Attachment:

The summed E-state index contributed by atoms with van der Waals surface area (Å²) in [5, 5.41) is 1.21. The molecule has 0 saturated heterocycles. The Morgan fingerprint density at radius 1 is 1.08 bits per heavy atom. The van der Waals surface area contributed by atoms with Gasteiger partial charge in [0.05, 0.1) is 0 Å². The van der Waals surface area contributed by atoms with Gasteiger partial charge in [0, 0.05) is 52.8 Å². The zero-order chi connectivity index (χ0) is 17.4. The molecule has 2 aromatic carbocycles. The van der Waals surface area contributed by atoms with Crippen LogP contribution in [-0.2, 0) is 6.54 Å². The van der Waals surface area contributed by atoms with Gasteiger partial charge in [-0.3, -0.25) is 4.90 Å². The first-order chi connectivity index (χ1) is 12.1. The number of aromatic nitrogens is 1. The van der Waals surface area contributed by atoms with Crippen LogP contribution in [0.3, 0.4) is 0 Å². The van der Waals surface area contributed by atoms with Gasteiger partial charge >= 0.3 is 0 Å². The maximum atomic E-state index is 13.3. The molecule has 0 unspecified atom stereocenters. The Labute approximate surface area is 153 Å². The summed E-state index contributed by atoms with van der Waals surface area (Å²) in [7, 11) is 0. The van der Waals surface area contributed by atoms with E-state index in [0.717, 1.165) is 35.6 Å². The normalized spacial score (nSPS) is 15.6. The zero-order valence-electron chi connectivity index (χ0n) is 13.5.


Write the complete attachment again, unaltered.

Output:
The summed E-state index contributed by atoms with van der Waals surface area (Å²) in [5, 5.41) is 1.21. The molecule has 0 saturated heterocycles. The Morgan fingerprint density at radius 1 is 1.08 bits per heavy atom. The van der Waals surface area contributed by atoms with Gasteiger partial charge in [0.05, 0.1) is 0 Å². The van der Waals surface area contributed by atoms with Gasteiger partial charge in [0, 0.05) is 52.8 Å². The zero-order chi connectivity index (χ0) is 17.4. The molecule has 2 aromatic carbocycles. The van der Waals surface area contributed by atoms with Crippen LogP contribution in [-0.2, 0) is 6.54 Å². The van der Waals surface area contributed by atoms with Gasteiger partial charge in [-0.3, -0.25) is 4.90 Å². The first-order chi connectivity index (χ1) is 12.1. The number of aromatic nitrogens is 1. The van der Waals surface area contributed by atoms with Crippen LogP contribution in [0.3, 0.4) is 0 Å². The van der Waals surface area contributed by atoms with Gasteiger partial charge >= 0.3 is 0 Å². The maximum atomic E-state index is 13.3. The molecule has 0 unspecified atom stereocenters. The Labute approximate surface area is 153 Å². The summed E-state index contributed by atoms with van der Waals surface area (Å²) in [7, 11) is 0. The van der Waals surface area contributed by atoms with E-state index in [0.717, 1.165) is 35.6 Å². The normalized spacial score (nSPS) is 15.6. The zero-order valence-electron chi connectivity index (χ0n) is 13.5.